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6.3: Gateway Arc Length

Difficulty Level: At Grade Created by: CK-12
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This activity is intended to supplement Calculus, Chapter 5, Lesson 3.

Part 1 – Arc Length Introduced

The Gateway to the West is an inverted catenary arch in St. Louis that is about 630 feet tall and 630 feet wide at its base. A catenary (a hyperbolic cosine function) is the shape that a chain or cable forms when it hangs between two points. The shape of the Gateway Arch can be modeled by the following equation:

\begin{align*}y(x) = -68.8 \cosh(0.01x - 3) + 700.\end{align*}

1. If you were to ride in the elevator tram of the Gateway Arch, you would travel at least how far to get to the top? Explain.

Using the Pythagorean Theorem, we get \begin{align*}dL = \sqrt{\left(\frac{dx}{dx} \right )^2 + \left (\frac{dy}{dx} \right )^2}\ dx\end{align*}. As \begin{align*}dx\end{align*} becomes smaller, so do \begin{align*}dy\end{align*} and \begin{align*}dL\end{align*}. As \begin{align*}dL\end{align*} becomes smaller, the difference in length of \begin{align*}dL\end{align*} and the length of the arc from \begin{align*}x\end{align*} to \begin{align*}x + dx\end{align*} is eventually infinitesimal. So we can integrate both sides to give us the formula for arc length:

\begin{align*}L = \int\limits_{a}^{b} \left (\sqrt{1+ \left (\frac{dy}{dx} \right )^2} \right ) dx.\end{align*}

2. On the Home screen, use the formula to find the arc length from \begin{align*}x = 0\end{align*} to \begin{align*}x = 300\end{align*} for \begin{align*}y(x)= -68.8 \cosh(0.01x - 3) + 700\end{align*}. Write the formula and answer. Is this reasonable (when compared to your answer from Exercise 1)?

For parametric equations, the Pythagorean Theorem would yield \begin{align*}dL = \sqrt{\left(\frac{dx}{dt} \right )^2 + \left (\frac{dy}{dt} \right )^2}dt\end{align*}. Integrating both sides gives us the arc length formula \begin{align*}L = \int\limits_{a}^{b} \left(\sqrt{(x'(t))^2+(y'(t))^2} \right )dt\end{align*}.

Graph the parametric equations \begin{align*}x(t) = 2\cos(t)\end{align*} and \begin{align*}y(t) = 2\sin(t)\end{align*}.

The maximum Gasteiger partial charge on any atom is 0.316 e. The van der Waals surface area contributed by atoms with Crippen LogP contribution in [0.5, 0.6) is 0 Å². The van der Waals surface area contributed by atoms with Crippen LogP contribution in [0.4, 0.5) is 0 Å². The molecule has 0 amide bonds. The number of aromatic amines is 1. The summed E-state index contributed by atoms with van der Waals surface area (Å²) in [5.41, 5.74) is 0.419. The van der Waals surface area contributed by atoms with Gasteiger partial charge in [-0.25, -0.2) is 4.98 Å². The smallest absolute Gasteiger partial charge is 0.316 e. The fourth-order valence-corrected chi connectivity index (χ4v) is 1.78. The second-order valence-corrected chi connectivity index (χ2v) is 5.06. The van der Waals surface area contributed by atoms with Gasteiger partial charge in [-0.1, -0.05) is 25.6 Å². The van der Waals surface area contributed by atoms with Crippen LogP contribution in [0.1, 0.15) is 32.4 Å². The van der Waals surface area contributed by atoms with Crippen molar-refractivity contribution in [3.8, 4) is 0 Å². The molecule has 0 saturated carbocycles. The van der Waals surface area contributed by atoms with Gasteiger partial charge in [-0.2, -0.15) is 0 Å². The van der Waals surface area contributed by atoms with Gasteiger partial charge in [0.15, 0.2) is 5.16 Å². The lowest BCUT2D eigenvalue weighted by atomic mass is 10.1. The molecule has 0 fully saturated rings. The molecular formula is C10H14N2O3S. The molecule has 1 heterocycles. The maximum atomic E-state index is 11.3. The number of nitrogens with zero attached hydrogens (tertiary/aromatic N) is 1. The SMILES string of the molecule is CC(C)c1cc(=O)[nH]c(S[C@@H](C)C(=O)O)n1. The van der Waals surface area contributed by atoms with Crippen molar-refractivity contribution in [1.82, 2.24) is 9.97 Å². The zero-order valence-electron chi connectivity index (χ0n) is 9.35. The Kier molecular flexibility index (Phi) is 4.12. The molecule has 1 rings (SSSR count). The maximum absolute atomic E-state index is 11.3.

3. For the parametric equation \begin{align*}x(t) = 2\cos(t)\end{align*} and \begin{align*}y(t) = 2\sin(t)\end{align*}, use the arc length formula to find the length from \begin{align*}t = 0\end{align*} to \begin{align*}t =\frac{\pi}{2}\end{align*} Show each step.

Now graph the equation \begin{align*}y1(x) =\sqrt{4-x^2}\end{align*}. When \begin{align*}x = 0\end{align*} to \begin{align*}x = 2\end{align*}, this graph should look the same as the previous parametric curve.

4. Use the Home screen to find the arc length of \begin{align*}y1(x) =\sqrt{4-x^2}\end{align*} from \begin{align*}x = 0\end{align*} to \begin{align*}x = 2\end{align*}. Write out the equation and answer. Does this agree with the previous answer? Why or why not?

5. Graph \begin{align*}y2(x) = x^2 - 9\end{align*} and approximate the arc length from \begin{align*}x = 0\end{align*} to \begin{align*} x = 3\end{align*}. Write the arc length formula and solution for this arc length. Try using arcLen\begin{align*}(y2(x),x,0,3)\end{align*} on the Home screen to check your answer.

6. Use the Pythagorean Theorem to approximate the arc length from \begin{align*}x = 0\end{align*} to \begin{align*}x = 3\end{align*} of \begin{align*}y = - x^2 + \frac{5}{3} x + 4\end{align*}. On the Home screen, find the arc length using the formula. Write the formula and solution. Discuss if this is reasonable.

Part 2 – Additional Practice

1. Which of the following integrals gives the length of the graph of \begin{align*}y = \arcsin \frac{x}{2}\end{align*} between \begin{align*}x = a\end{align*} and \begin{align*}x = b\end{align*}, where \begin{align*}0 < a < b < \frac{\pi}{2}\end{align*} ?

a. \begin{align*}\int\limits_{a}^{b} \sqrt{\frac{x^2+8}{x^2+4}}dx\end{align*}

b. \begin{align*}\int\limits_{a}^{b} \sqrt{\frac{x^2+6}{x^2+4}}dx\end{align*}

c. \begin{align*}\int\limits_{a}^{b} \sqrt{\frac{x^2-2}{x^2-4}}dx\end{align*}

d. \begin{align*}\int\limits_{a}^{b} \sqrt{\frac{x^2-5}{x^2-4}}dx\end{align*}

e. \begin{align*}\int\limits_{a}^{b} \sqrt{\frac{2x^2+3}{x^2+1}}dx\end{align*}

2. The length of the curve determined by the parametric equations \begin{align*}x = \sin t\end{align*} and \begin{align*}y = t\end{align*} from \begin{align*}t = 0\end{align*} to \begin{align*}t = \pi\end{align*} is

a. \begin{align*}\int\limits_{0}^{\pi} \sqrt{\cos^2 t+1}\ dt\end{align*}

b. \begin{align*}\int\limits_{0}^{\pi} \sqrt{\sin^2 t+1}\ dt\end{align*}

c. \begin{align*}\int\limits_{0}^{\pi} \sqrt{\cos t+1}\ dt\end{align*}

d. \begin{align*}\int\limits_{0}^{\pi} \sqrt{\sin t+1}\ dt\end{align*}

e. \begin{align*}\int\limits_{0}^{\pi} \sqrt{1- \cos t}\ dt\end{align*}

3. Which of the following integrals gives the length of the graph of \begin{align*}y = \tan\ x\end{align*} between \begin{align*}x = a\end{align*} and \begin{align*}x = b\end{align*}, where \begin{align*}0 < a < b < \frac{\pi}{2}\end{align*} ?

a. \begin{align*}\int\limits_{a}^{b} \sqrt{x^2+ \tan^2 x}\ dx\end{align*}

b. \begin{align*}\int\limits_{a}^{b} \sqrt{x+ \tan x}\ dx\end{align*}

c. \begin{align*}\int\limits_{a}^{b} \sqrt{1+ \sec^2 x}\ dx\end{align*}

d. \begin{align*}\int\limits_{a}^{b} \sqrt{1+ \tan^2 x}\ dx\end{align*}

e. \begin{align*}\int\limits_{a}^{b} \sqrt{1+ \sec^4 x}\ dx\end{align*}

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